These Christians have found a way around Obamacare, but is it a good deal?

Nice lede. Interesting subject matter. Variety of sources.

I enjoyed a recent San Jose Mercury News feature on health care sharing ministries. (Hat tip to the Pew Research Center's daily religion headlines email for highlighting the story this week.)

Let's start at the top:

Go to church, be faithful to your spouse and shun tobacco, booze and drugs.

Promising to adhere to that "biblical lifestyle," more than 300,000 Americans are taking advantage of a little-known provision in the nation's health care law that allows them to avoid the new penalties for not having health insurance.

Long before Christian groups and Obamacare opponents cheered last month's Supreme Court ruling that allows many private businesses to stop offering certain types of birth control they find immoral, the 4-year-old law gave its blessing to Americans to opt out of the insurance mandate if they object on religious grounds.

So many instead are enrolling in "health care sharing ministries" that spread medical care costs among people of similar beliefs. Participants make monthly contributions to help cover each other's major health care costs, but forgo coverage for most routine care.

Please respect our Commenting Policy

CNN goes long to say little about clergy and Obamacare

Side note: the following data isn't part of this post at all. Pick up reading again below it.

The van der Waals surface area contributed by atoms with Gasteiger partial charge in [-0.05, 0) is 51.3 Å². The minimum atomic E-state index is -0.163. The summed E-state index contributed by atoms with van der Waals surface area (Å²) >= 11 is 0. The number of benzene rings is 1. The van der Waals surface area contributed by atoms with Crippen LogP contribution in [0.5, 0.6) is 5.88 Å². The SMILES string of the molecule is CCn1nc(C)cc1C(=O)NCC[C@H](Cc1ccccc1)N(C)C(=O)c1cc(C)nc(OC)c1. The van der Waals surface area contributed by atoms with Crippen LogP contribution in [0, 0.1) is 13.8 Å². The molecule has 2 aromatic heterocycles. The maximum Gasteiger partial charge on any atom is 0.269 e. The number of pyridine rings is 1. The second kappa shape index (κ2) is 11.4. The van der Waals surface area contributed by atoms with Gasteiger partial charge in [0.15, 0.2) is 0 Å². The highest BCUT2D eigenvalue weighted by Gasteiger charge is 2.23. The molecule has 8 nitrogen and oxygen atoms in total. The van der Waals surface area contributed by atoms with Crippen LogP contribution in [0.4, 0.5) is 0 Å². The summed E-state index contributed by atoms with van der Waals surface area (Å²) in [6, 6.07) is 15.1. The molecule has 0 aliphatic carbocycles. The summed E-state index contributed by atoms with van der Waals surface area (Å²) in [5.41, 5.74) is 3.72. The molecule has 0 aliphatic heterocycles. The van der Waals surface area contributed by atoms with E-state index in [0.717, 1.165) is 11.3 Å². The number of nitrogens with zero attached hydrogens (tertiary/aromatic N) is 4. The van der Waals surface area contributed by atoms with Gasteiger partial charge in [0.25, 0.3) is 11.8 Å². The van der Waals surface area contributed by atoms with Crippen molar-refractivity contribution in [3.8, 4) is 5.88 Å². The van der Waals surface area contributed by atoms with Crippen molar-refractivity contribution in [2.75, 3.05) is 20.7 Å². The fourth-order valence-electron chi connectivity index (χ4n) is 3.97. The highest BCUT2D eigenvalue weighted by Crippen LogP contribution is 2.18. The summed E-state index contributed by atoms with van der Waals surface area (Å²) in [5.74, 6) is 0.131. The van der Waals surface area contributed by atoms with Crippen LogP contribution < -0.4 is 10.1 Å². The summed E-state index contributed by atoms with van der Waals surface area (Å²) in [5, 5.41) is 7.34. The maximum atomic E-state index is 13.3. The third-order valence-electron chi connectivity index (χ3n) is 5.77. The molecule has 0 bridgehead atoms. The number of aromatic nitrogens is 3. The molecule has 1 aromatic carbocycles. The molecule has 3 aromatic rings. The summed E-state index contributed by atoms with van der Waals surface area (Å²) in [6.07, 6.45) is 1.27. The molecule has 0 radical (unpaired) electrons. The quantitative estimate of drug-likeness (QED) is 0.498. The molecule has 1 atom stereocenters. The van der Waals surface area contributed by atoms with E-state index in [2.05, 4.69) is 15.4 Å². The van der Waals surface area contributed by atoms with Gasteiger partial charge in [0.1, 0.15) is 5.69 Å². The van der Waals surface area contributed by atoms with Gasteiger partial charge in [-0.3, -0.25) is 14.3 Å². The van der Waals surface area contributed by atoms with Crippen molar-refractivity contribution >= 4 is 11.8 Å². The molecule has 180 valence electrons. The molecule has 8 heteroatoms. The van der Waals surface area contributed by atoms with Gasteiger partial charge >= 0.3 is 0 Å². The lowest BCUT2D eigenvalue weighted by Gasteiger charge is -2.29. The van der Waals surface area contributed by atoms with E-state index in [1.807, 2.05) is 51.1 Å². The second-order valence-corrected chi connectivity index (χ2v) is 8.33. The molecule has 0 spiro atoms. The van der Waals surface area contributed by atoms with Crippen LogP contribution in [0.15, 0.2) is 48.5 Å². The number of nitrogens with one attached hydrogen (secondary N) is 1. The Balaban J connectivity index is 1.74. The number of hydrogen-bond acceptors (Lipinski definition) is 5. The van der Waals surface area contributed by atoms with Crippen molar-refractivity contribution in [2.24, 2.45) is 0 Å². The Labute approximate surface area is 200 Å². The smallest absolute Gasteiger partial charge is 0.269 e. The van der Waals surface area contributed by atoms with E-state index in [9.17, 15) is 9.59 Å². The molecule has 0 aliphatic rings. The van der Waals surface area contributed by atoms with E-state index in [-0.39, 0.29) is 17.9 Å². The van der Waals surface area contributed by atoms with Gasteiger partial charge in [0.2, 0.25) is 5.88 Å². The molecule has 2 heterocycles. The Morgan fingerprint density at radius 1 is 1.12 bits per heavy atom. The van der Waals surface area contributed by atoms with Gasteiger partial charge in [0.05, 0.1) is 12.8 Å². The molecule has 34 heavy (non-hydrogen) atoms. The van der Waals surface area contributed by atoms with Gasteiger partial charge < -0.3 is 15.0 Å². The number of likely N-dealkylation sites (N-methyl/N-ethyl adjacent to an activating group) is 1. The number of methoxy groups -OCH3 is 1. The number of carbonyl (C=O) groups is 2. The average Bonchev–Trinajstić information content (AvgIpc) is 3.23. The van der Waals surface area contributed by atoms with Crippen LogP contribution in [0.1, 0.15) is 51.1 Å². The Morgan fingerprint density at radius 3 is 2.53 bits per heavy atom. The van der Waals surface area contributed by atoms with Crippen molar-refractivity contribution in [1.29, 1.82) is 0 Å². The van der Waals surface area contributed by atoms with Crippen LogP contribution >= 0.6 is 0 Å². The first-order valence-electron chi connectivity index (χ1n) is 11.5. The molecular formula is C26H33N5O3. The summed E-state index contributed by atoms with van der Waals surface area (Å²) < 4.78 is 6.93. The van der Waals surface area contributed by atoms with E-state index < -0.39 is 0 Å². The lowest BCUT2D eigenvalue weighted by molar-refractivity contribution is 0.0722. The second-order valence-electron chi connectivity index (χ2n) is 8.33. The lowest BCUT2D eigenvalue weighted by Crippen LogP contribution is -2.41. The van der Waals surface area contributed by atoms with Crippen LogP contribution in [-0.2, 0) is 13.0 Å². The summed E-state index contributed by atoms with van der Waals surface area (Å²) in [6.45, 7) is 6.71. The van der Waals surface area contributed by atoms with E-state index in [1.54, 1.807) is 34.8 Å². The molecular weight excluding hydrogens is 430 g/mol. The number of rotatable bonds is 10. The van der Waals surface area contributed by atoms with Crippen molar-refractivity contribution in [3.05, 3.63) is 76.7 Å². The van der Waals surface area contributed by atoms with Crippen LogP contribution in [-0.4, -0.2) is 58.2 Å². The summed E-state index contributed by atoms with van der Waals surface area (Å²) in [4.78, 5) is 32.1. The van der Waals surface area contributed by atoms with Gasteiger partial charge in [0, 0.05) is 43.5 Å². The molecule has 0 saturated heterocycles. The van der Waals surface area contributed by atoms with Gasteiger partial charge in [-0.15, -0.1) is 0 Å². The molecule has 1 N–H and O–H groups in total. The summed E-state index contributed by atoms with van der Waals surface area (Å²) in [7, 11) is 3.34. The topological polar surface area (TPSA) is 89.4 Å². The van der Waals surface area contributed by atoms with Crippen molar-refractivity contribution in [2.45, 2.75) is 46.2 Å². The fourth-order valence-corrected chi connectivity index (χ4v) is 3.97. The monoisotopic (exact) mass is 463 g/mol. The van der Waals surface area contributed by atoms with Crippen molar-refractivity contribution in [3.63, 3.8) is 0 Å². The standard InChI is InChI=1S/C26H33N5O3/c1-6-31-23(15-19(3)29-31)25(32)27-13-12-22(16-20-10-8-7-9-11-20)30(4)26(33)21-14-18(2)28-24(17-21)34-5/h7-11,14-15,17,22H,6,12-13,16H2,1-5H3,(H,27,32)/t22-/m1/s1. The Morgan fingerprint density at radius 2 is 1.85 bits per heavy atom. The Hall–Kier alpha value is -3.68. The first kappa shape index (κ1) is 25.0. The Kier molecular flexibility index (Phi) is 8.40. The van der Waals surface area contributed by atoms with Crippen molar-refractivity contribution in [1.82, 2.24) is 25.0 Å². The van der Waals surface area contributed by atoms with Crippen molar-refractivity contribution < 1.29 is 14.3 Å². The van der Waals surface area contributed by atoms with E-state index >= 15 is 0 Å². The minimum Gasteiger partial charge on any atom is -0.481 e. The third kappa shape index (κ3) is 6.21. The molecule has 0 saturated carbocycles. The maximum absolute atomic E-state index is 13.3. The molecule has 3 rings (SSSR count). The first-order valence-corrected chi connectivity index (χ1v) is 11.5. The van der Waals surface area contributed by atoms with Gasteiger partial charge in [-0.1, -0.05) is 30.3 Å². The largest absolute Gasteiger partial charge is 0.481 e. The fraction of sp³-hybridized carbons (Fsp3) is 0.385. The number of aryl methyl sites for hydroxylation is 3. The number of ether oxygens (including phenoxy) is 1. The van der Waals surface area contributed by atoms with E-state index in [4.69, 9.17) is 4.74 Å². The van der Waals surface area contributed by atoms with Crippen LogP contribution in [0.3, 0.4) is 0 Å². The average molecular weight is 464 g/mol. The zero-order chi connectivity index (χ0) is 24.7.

In Ecclesiastes 12:12b, we read: “Of making many books there is no end, and much study wearies the body.”

Please respect our Commenting Policy

LA Times offers a gentle, shallow Catholic health-care story

I was encouraged, and a bit surprised, that the editorial team at The Los Angeles Times elected to cover the local White Mass honoring Catholics who work in health-care jobs, in Catholic hospitals and in other settings.

Please respect our Commenting Policy

Foggy beliefs lead to church-state crisis in hospital

One of my graduate-school professors had a saying that summed up one of the central truths of church-state law in the United States of America. Your religious liberty, he liked to remind students, has been purchased for you by a lot of people with whom you would not necessarily want to have dinner.

Please respect our Commenting Policy

Got news? White House vs. Little Sisters of the Poor

From coast to coast, the lawyers of religious groups and charities can almost quote the following legal language by heart. This is, of course, linked to the strange — from a church-state separation perspective — Health and Human Services mandate that attempts to create two different levels of religious liberty in the United States.

Please respect our Commenting Policy